Archbishop: What N.M. Kids Really Need Isn’t An Ad Campaign
When state officials unveiled a $2.7 million ad campaign aimed at improving the quality of life for New Mexico kids this week, Catholic leaders responded with criticism, releasing a statement saying it takes more than advertising to fight a problem as big and as severe as child abuse.
The Archbishop of Santa Fe John Wester has been in New Mexico for only about a year. He says the Pull Together campaign is just a start.
WESTER: Pulling together is great, but we have to pull the funds together. That’s the critical point, and that’s what I’m not hearing.
In fairness, I would say that I’m grateful for the campaign in that I think it marks an important first step. It’s only a first step. We need a lot more steps, and we need a lot of funding. And we hope and feel strongly that those next steps have to be real funding to undergird real programs that are going to help people who are in real need.
So far, all we’re seeing is marketing. So, obviously we’re cautiously optimistic, but history has shown even in my short time here, that there’s a strong possibility that there may not be much coming after, and I hope there is.
KUNM: One of the other themes that I picked up from your statement is the idea that it’s not a matter of just alerting people about services. It’s about making sure those services exist.
WESTER: That’s right. If you get people to sign up, and then all they’re going to do is stand in line, and there’s nothing there on the other side of the door, what good is it? You’ve got to have the programs. We don’t need marketing. We need substantial programs with real social workers, and we need people that can be there with our young parents.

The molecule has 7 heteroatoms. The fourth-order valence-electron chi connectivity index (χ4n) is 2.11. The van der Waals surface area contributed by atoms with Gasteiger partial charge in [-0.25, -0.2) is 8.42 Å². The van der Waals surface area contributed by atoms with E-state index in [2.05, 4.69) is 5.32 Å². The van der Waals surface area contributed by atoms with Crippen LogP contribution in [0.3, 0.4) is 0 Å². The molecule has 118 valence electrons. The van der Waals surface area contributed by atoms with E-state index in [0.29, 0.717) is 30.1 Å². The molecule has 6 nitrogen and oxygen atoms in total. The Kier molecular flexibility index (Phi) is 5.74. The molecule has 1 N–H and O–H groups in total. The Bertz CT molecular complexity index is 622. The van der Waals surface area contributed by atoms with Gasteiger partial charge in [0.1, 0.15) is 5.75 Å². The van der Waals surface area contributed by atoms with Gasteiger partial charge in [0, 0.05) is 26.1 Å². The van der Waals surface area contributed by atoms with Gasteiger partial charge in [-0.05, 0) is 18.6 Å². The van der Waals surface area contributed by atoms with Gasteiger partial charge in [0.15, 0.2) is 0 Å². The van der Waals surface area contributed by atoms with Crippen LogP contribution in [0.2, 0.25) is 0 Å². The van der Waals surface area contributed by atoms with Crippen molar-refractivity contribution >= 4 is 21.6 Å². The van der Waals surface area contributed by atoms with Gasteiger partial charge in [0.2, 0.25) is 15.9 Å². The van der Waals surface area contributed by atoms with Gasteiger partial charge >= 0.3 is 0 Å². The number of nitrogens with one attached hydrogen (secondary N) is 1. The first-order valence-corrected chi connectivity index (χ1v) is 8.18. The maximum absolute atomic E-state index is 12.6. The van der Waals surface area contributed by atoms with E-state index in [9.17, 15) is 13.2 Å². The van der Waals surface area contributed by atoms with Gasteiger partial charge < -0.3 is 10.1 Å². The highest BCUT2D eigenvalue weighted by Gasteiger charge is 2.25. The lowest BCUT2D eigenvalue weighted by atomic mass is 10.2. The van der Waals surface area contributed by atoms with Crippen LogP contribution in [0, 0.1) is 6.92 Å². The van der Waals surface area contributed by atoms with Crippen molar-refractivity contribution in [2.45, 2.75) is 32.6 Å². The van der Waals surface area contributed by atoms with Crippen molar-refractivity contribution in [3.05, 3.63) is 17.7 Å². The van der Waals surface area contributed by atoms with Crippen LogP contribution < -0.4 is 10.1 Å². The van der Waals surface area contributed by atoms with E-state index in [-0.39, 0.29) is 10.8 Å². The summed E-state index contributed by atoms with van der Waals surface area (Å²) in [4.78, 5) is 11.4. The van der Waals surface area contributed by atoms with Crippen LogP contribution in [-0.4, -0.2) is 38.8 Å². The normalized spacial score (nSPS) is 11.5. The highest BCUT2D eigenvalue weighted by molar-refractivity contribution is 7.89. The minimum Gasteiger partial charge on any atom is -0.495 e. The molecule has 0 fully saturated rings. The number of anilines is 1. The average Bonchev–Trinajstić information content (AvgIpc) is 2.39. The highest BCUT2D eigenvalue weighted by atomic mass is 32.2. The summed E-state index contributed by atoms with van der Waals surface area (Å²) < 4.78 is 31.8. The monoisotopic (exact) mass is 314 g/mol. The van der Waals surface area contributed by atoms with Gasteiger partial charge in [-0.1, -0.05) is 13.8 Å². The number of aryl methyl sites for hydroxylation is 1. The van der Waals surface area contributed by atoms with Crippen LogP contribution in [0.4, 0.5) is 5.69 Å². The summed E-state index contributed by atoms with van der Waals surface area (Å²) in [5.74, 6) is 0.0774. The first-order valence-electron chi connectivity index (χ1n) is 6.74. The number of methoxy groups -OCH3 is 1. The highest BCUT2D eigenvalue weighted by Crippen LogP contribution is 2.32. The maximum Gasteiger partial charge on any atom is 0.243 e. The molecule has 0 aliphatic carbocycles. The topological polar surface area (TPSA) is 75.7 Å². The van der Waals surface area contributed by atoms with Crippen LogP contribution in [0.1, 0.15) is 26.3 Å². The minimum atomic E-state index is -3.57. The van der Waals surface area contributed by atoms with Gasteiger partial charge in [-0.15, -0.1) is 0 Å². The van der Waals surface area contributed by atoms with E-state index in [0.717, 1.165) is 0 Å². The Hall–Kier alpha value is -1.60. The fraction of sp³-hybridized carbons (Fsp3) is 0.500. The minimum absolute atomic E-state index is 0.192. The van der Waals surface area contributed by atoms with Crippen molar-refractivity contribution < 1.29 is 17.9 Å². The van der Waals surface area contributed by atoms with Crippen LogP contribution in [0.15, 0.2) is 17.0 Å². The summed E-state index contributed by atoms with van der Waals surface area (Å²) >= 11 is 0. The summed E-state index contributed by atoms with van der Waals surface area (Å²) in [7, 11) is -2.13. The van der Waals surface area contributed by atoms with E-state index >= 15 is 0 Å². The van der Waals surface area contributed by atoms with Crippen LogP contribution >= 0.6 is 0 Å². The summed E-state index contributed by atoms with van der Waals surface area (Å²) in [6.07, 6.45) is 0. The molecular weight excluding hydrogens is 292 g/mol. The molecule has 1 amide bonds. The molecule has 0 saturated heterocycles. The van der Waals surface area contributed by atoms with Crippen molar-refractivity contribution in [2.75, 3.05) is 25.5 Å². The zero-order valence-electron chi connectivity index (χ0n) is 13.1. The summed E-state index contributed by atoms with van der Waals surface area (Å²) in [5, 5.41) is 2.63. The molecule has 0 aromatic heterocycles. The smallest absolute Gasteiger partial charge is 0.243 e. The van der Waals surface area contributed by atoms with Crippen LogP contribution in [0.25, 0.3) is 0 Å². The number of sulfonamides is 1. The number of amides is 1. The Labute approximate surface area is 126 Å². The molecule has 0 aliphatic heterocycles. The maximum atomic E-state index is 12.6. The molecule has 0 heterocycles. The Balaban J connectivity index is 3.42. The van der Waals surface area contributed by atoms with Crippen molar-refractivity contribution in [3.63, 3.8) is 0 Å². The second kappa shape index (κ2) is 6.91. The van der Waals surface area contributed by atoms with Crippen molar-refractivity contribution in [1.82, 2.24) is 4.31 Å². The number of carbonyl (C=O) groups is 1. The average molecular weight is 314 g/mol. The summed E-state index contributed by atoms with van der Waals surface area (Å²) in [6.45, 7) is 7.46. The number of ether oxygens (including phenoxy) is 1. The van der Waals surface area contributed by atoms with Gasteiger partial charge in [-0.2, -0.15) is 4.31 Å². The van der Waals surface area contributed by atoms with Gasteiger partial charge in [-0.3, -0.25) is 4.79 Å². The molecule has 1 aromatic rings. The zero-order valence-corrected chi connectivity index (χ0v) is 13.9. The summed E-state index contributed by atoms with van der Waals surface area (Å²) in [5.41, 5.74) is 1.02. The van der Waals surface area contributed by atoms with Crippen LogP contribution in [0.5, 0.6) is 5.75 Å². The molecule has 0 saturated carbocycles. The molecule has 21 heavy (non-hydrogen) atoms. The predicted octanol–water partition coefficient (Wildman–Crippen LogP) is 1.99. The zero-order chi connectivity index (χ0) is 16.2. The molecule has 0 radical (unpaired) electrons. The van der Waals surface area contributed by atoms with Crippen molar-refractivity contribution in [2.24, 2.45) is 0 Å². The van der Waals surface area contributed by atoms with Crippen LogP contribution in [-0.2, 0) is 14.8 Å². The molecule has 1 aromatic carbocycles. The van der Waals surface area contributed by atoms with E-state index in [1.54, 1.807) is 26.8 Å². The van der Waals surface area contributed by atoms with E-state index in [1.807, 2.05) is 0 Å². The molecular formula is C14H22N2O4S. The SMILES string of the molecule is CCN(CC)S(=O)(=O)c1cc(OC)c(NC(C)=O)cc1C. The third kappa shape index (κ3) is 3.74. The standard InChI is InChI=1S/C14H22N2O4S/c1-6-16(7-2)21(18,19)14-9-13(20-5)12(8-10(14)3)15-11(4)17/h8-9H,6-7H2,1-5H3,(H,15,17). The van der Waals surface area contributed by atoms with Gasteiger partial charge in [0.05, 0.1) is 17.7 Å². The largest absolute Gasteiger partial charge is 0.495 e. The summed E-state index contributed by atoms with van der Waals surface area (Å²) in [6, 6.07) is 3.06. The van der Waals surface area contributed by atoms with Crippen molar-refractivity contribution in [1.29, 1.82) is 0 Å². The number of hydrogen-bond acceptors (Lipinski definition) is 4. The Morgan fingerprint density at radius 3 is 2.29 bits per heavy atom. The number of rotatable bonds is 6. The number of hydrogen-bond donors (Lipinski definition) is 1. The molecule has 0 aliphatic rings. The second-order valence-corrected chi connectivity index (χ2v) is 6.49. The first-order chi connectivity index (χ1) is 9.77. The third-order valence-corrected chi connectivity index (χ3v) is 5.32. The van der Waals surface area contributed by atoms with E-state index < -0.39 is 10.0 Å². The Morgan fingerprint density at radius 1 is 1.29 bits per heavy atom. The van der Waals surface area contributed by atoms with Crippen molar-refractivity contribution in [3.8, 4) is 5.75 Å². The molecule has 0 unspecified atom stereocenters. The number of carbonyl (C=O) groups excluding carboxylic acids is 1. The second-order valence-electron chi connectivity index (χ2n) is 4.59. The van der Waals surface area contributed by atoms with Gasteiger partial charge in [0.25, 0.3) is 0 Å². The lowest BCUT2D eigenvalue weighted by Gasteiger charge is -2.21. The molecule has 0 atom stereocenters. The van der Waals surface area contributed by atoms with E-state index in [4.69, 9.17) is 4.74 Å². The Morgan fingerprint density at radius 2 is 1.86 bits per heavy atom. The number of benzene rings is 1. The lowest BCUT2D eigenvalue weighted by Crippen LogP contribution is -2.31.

You know, having a campaign that talks about websites to register and all, we know anecdotally—and I’m sure there’s some evidence beyond that—that people need face-to-face help. They need a social worker, a nurse, somebody there with them, showing them how to maneuver the system, how to fill out forms. You need somebody right with you. And that’s how the money should be spent, getting to the people like that.
KUNM: You also mention that a portion of the $15 billion Land Grant Permanent Fund should be used for early childhood development efforts.
WESTER: It seems to me we have a solution readily at hand, but there seems to be a reticence for us to go down that path. I’m new here in New Mexico, but it seems like it’s like a hot potato that nobody wants to touch, that they don’t want to bring it to a vote, the Legislature doesn’t seem to want to look at it.
From what I can tell, it seems like there’s a lot of big business behind this that people don’t want to look at that. And how much, you know, money’s going into the fund? And how much should be going into it? And how it’s used. So these are very important issues. I know they’re complicated. I know that they’re not easily solved, but I think we have to roll up our sleeves and look at it. Because that’s a lot of money, 14-point-something billion dollars. That’s a lot of money.
KUNM: Is the church in kind of a tricky position advocating against child maltreatment when the church here is also still dealing with cases of child abuse by priests?
WESTER: Yeah, there’s always going to be those kinds of anomalies. I mean, obviously, when you say “the church,” that’s a big statement.
We’re seeking forgiveness for the mistakes of some—a very few—very egregious mistakes, terrible terrible mistakes, and we’re doing everything we can. This is a problem that’s throughout our society. It’s not just in the Catholic church, and so my prayer and my hope is that our sad experiences in this will help others in going forward to prevent child abuse.
So, I think it would be a mistake to think that because this has been an issue, that doesn’t mean we can’t speak out in areas of legitimate concern. But I think if you pull back and look at the long view, you’ll see that we’ve really done our best, and we still want to do our best and engage people and do what we can to move forward in that area.